As for the Holland paper, it's junk science, plain and simple. It fails utterly to explain observed facts such as the decrease in hurricanes making landfall, and major cyclic variations, and it ignores the tremendous difference in storm observation rates over the past 100 years.


RE: Here's the reference...
By Keeir on 8/1/2007 9:52:22 PM , Rating: 2
I think you protest too much.

I posted that comment by mistake. I had originally intended to edit it for clarity and ran out of time... hitting the "post comment" button rather than cancel.

The expectation, not obligation, you would include a reference to the Holland study indicates that I have a higher standard for you that that of mainstream reporter. My personal expectations for mainstream reporters is about a 7th grade level ability at math and writing, due to the large number of idiotic stories that routinely get significant press butchering at even the pinnacles of the press (BBC, CNN, NYT, WSJ). Although I do admit this is slightly unfair.

Again, my expectation was formed on;
1. Pretty much every news outlet has carried the story about the Holland Study (although the Study is from a quick reading deeply flawed) starting with CNN International (the first one I read anyway) on 7/29. It does seem slightly disingenuous that you were totally unaware of the study.

2. Again, calling the other people more biased is not really a great reason to be biased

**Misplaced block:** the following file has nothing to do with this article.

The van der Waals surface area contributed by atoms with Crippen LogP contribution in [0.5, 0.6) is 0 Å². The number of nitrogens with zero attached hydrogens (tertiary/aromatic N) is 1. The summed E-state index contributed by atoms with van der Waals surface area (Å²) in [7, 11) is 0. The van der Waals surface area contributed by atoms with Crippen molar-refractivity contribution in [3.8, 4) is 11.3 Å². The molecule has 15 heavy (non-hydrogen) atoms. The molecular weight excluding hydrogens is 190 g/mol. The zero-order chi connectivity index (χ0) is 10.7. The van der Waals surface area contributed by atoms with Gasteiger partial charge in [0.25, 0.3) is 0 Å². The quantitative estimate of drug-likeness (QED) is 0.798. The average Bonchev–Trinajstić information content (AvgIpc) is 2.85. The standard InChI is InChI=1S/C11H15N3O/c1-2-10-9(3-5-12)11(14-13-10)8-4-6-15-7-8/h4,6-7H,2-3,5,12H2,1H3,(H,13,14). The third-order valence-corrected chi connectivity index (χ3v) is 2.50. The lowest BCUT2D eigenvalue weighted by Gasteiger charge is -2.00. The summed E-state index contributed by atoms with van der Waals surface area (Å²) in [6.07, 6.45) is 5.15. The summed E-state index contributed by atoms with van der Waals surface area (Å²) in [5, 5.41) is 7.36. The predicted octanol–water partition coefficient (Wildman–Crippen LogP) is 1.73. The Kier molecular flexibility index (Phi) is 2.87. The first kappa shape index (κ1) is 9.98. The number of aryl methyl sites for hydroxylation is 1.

RE: Here's the reference...
By masher2 (blog) on 8/2/2007 10:29:20 AM , Rating: 2
> "The expectation...indicates that I have a higher standard for you that that of mainstream reporter"

While I appreciate the kind words, I have to point out standard journalistic ethics, which requires news reports to be unbiased and objective, but op-ed commentary (a category to which blogs belong) is not. Commentary is intended to display a biased opinion. The only journalistic standard is that op-ed pieces be clearly labelled as such, rather than straight news reporting.

Anyone reading the above blog clearly knows my position on the debate. That makes it biased. I proudly stand behind that. However-- in sharp contrast to supposedly "unbiased" mainstream news -- that opinion is not only backed up by scientific fact and hard reasoning, but the dissenting opinion is also reported. I have enough faith in my readers intellects to allow them to choose which side they believe in; I don't need to force them down a path by offering them only a single option.